We decided to use plain shell scripts and added a shell-script called provision.sh to our Vagrantfile configuration:

ruby Vagrant.configure("2") do |config|

config.vm.provision :shell, :inline => " sh /vagrant/scripts/provision.sh; "

# Defines the Vagrant box name, download URL, IP and hostname config.vm.define :vagrant do |vagrant| vagrant.vm.box = "precise64" vagrant.vm.box_url = "http://files.vagrantup.com/precise64.box"

vagrant.vm.network :private_network, ip: "192.168.66.6"
vagrant.vm.network "forwarded_port", guest: 8983, host: 8983

vagrant.vm.hostname = "vagrant.dcl"

end end

The provision.sh shell-script defines all the commands to install Java and run the Solr instance:

bash

! /bin/bash

VARIABLES

Throughout this script, some variables are used, these are defined first.

These variables can be altered to fit your specific needs or preferences.

Server name

HOSTNAME="vagrant.dcl"

Locale

LOCALELANGUAGE="enUS" # can be altered to your prefered locale, see http://docs.moodle.org/dev/Tableoflocales LOCALECODESET="enUS.UTF-8"

Timezone

TIMEZONE="Europe/Paris" # can be altered to your specific timezone, see http://manpages.ubuntu.com/manpages/jaunty/man3/DateTime::TimeZone::Catalog.3pm.html

VMIDADDRESS="192.168.66.6"

----- end of configurable variables -----

PROVISION CHECK

The provision check is intended to not run the full provision script when a box has already been provisioned.

At the end of this script, a file is created on the vagrant box, we'll check if it exists now.

echo "[vagrant provisioning] Checking if the box was already provisioned..."

if [ -e "/home/vagrant/.provision_check" ] then # Skipping provisioning if the box is already provisioned echo "[vagrant provisioning] The box is already provisioned..." exit fi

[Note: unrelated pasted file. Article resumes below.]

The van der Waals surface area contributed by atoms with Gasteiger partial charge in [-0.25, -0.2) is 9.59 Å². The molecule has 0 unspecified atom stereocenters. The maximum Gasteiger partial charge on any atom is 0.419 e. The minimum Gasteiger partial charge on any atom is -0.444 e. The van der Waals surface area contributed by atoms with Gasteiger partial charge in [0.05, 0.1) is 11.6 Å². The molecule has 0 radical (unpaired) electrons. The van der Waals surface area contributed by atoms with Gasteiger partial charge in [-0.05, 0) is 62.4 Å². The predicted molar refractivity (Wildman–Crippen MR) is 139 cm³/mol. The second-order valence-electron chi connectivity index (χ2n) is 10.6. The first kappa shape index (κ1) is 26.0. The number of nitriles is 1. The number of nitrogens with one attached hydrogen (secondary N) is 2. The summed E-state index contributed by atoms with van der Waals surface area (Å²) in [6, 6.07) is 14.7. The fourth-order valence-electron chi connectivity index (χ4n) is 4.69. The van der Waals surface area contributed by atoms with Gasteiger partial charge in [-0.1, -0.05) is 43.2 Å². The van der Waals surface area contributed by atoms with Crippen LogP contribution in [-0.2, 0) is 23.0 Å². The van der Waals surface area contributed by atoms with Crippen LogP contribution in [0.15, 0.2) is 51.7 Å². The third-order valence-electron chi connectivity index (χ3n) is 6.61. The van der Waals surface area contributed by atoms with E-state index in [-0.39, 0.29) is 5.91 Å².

PROVISION SOLR

echo "[vagrant provisioning] Updating mirrors in sources.list"

prepend "mirror" entries to sources.list to let apt-get use the most performant mirror

sudo sed -i -e '1ideb mirror://mirrors.ubuntu.com/mirrors.txt precise main restricted universe multiverse\ndeb mirror://mirrors.ubuntu.com/mirrors.txt precise-updates main restricted universe multiverse\ndeb mirror://mirrors.ubuntu.com/mirrors.txt precise-backports main restricted universe multiverse\ndeb mirror://mirrors.ubuntu.com/mirrors.txt precise-security main restricted universe multiverse\n' /etc/apt/sources.list sudo apt-get update

echo "[vagrant provisioning] Installing Java..." sudo apt-get -y install curl sudo apt-get -y install python-software-properties # adds add-apt-repository

sudo add-apt-repository -y ppa:webupd8team/java sudo apt-get update

automatic install of the Oracle JDK 7

echo oracle-java7-installer shared/accepted-oracle-license-v1-1 select true | sudo /usr/bin/debconf-set-selections

sudo apt-get -y install oracle-java7-set-default

export JAVA_HOME="/usr/lib/jvm/java-7-oracle/jre"

echo "[vagrant provisioning] Installing Apache Solr..."

sudo apt-get -y install unzip

curl -O http://tweedo.com/mirror/apache/lucene/solr/4.7.1/solr-4.7.1.zip unzip solr-4.7.1.zip

rm solr-4.7.1.zip cd solr-4.7.1/example/

Solr startup

java -jar start.jar > /tmp/solr-server-log.txt &

echo "[vagrant provisioning] Bootstrapping Apache Solr..."

sleep 1 while ! grep -m1 'Registered new searcher' < /tmp/solr-server-log.txt; do sleep 1 done

echo "[vagrant provisioning] Apache Solr started. Index test data ..."

Index some stuff

cd exampledocs/ java -jar post.jar solr.xml monitor.xml